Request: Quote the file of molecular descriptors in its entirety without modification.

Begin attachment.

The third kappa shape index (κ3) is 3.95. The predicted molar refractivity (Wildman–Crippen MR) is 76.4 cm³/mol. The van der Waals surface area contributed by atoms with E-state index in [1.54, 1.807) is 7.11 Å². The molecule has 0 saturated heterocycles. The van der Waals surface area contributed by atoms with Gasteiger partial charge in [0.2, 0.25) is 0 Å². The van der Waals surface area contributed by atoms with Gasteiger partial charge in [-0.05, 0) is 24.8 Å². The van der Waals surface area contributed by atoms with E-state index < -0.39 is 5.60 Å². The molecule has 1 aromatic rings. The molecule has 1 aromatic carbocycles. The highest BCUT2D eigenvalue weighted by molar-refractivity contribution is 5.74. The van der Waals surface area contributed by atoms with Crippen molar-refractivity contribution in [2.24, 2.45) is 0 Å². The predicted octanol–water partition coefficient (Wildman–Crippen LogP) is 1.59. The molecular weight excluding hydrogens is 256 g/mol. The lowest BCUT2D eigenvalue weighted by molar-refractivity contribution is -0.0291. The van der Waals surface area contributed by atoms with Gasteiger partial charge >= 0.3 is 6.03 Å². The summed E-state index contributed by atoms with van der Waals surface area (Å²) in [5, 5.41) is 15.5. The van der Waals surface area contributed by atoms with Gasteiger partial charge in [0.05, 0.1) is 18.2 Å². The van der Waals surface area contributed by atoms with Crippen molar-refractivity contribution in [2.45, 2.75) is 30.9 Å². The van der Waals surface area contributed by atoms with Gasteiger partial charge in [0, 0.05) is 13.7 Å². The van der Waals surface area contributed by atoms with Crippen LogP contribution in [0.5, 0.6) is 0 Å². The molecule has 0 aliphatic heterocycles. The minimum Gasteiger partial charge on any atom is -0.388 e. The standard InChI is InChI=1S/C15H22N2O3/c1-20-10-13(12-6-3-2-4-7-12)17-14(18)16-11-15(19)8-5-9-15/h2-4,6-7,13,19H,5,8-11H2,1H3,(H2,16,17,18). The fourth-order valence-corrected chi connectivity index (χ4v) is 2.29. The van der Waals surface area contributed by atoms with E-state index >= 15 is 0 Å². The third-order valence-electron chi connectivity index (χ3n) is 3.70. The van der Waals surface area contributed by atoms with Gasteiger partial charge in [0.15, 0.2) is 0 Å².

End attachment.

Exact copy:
The third kappa shape index (κ3) is 3.95. The predicted molar refractivity (Wildman–Crippen MR) is 76.4 cm³/mol. The van der Waals surface area contributed by atoms with E-state index in [1.54, 1.807) is 7.11 Å². The molecule has 0 saturated heterocycles. The van der Waals surface area contributed by atoms with Gasteiger partial charge in [0.2, 0.25) is 0 Å². The van der Waals surface area contributed by atoms with Gasteiger partial charge in [-0.05, 0) is 24.8 Å². The van der Waals surface area contributed by atoms with E-state index < -0.39 is 5.60 Å². The molecule has 1 aromatic rings. The molecule has 1 aromatic carbocycles. The highest BCUT2D eigenvalue weighted by molar-refractivity contribution is 5.74. The van der Waals surface area contributed by atoms with Crippen molar-refractivity contribution in [2.24, 2.45) is 0 Å². The predicted octanol–water partition coefficient (Wildman–Crippen LogP) is 1.59. The molecular weight excluding hydrogens is 256 g/mol. The lowest BCUT2D eigenvalue weighted by molar-refractivity contribution is -0.0291. The van der Waals surface area contributed by atoms with Gasteiger partial charge >= 0.3 is 6.03 Å². The summed E-state index contributed by atoms with van der Waals surface area (Å²) in [5, 5.41) is 15.5. The van der Waals surface area contributed by atoms with Gasteiger partial charge in [0.05, 0.1) is 18.2 Å². The van der Waals surface area contributed by atoms with Crippen molar-refractivity contribution in [2.45, 2.75) is 30.9 Å². The van der Waals surface area contributed by atoms with Gasteiger partial charge in [0, 0.05) is 13.7 Å². The van der Waals surface area contributed by atoms with Crippen LogP contribution in [0.5, 0.6) is 0 Å². The molecule has 0 aliphatic heterocycles. The minimum Gasteiger partial charge on any atom is -0.388 e. The standard InChI is InChI=1S/C15H22N2O3/c1-20-10-13(12-6-3-2-4-7-12)17-14(18)16-11-15(19)8-5-9-15/h2-4,6-7,13,19H,5,8-11H2,1H3,(H2,16,17,18). The fourth-order valence-corrected chi connectivity index (χ4v) is 2.29. The van der Waals surface area contributed by atoms with E-state index >= 15 is 0 Å². The third-order valence-electron chi connectivity index (χ3n) is 3.70. The van der Waals surface area contributed by atoms with Gasteiger partial charge in [0.15, 0.2) is 0 Å².